Page last updated at 05:50 GMT, Friday, 21 May 2010 06:50 UK

Foster children 'moved too often'

Distressed boy (generic image)
The committee found foster children are moved too often

Concerns have been raised about the frequency with which children in care are being moved around foster carers.

A report into the placement of children in care by the assembly's children and young people committee found one child was moved 11 times in seven years.

Assembly members said money should not be an obstacle to giving children in care the best chance in life.

They added that local authorities should value positive, long-term outcomes over short-term savings.

The committee heard personal evidence from children and young people who had experienced the child placement system.

These vulnerable children must be put at the heart of any decision involving their future
Helen Mary Jones AM

Many paid tribute to the foster carers they had stayed with, but concerns were raised about the amount of times some had been moved.

One young person told the committee he was moved 11 times in seven years.

Chair Helen Mary Jones said: "This is a particular concern to the committee. We heard that since 2006 the number of children who had been placed three or more times within a year had dropped by four per cent.

"While this demonstrates an improvement, the committee doesn't feel it is good enough and the Welsh government must work with local authorities and child welfare organisations to improve that figure."

Legally binding

The AMs' report, following a 10-month inquiry, makes it clear more must be done to give children in care the best possible chance in life.

The committee found that, despite insight gained in working with children, foster carers were excluded from decisions concerning the children in their care.

The report recommends the Welsh assembly government produces legally binding guidance to ensure local authorities listen to children, foster carers and other advocates.

One fostered child told the committee: "I never had a say until I was 16 years old."

Barnardo's Cymru, Children in Wales, the Fostering Network and Action for Children all gave evidence to the inquiry.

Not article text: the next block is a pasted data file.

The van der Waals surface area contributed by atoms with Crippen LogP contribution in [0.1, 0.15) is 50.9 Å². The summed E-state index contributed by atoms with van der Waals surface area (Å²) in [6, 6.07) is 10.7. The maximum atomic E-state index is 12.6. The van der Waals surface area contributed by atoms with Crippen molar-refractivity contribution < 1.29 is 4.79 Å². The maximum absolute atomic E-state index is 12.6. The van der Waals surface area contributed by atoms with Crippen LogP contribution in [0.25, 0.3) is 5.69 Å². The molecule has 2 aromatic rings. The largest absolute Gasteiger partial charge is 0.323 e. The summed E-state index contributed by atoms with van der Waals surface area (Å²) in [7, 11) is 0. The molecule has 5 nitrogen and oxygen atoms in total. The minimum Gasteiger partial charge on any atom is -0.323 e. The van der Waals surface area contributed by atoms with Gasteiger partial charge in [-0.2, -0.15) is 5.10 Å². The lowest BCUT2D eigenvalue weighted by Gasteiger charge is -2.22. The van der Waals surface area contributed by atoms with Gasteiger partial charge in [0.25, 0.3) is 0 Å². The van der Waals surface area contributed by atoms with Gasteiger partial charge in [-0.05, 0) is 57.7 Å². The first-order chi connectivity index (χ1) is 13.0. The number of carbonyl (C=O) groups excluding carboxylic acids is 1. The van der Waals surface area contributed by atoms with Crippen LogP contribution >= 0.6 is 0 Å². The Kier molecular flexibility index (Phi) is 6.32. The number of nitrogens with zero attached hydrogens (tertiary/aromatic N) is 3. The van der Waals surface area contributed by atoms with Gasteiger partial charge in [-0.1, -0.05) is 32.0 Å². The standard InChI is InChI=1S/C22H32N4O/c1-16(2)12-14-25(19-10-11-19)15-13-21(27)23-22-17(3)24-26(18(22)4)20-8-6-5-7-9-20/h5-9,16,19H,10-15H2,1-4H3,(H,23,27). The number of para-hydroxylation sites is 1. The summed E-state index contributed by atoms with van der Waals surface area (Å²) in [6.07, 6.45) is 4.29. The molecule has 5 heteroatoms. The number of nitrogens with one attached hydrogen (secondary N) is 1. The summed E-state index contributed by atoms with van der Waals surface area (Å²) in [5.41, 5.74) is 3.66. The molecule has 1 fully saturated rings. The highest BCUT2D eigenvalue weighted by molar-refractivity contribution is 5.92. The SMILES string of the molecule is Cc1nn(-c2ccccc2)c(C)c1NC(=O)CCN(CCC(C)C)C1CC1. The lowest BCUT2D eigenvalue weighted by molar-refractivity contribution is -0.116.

They concluded there were plenty of examples of good practice in Wales, but in some instances process and procedure were being put before the best interests of the child.

Ms Jones said: "These vulnerable children must be put at the heart of any decision involving their future. No two children have the same needs.

We're also pleased that the committee has understood the need to encourage local authorities to allow foster carers to make day-to-day parenting decisions...
Freda Lewis, Fostering Network Wales

"By trying to squeeze them to fit into a rigid process we risk doing more harm than good."

The report contains 33 recommendations spanning areas covered from the initial placement process through information sharing and support for children, young people, foster carers and support workers.

Director of Fostering Network Wales, Freda Lewis, said the recommendations could lead to a real improvement in the lives of children and the families that care for them.

She said: "Particularly welcome are the Welsh Assembly Government's commitment to improving fostering services' communication with foster carers, and a recognition that foster carers are professionals within the child care workforce and should be treated as such.

"We're also pleased that the committee has understood the need to encourage local authorities to allow foster carers to make day-to-day parenting decisions for the children they look after, and hope this encouragement actually translates into action ensuring children in care don't continue to miss out on school trips and other childhood activities unnecessarily."

Barnardo's Cymru spokesman said foster carers must be regarded as part of the professional team of people delivering the best placement possible to that child or young person.

He said: "Unfortunately, there is variable experience of this with, all too often, foster carers not being included in vital meetings or included in the sharing of information - despite them often being the people who know the child best."

Print Sponsor

Child convention law consultation
17 Mar 10 |  Wales
Concerns over care home support
15 Feb 10 |  Wales
Changes for children in care
29 Jun 00 |  UK News
Child care reforms 'unworkable'
17 Jul 07 |  Wales
Council may shut children's homes
18 Nov 09 |  South West Wales
Care home children 'stigmatised'
28 Jan 10 |  Scotland

The BBC is not responsible for the content of external internet sites

Telegraph The digital disciple - 2 hrs ago Desmond Tutu | It's time to rid the world of nuclear weapons - 5 hrs ago
Scottish Sun Innocent but named as pirate - 16 hrs ago
Financial TimesThe 1980s: when the 1960s came true - 17 hrs ago
Reuters UK RPT-UPDATE 3-UBS tax deal edges closer to parliamentary approval - 22 hrs ago
* May require registration

Has China's housing bubble burst?
How the world's oldest clove tree defied an empire
Why Royal Ballet principal Sergei Polunin quit


Sign in

BBC navigation

Copyright © 2018 BBC. The BBC is not responsible for the content of external sites. Read more.

This page is best viewed in an up-to-date web browser with style sheets (CSS) enabled. While you will be able to view the content of this page in your current browser, you will not be able to get the full visual experience. Please consider upgrading your browser software or enabling style sheets (CSS) if you are able to do so.

Americas Africa Europe Middle East South Asia Asia Pacific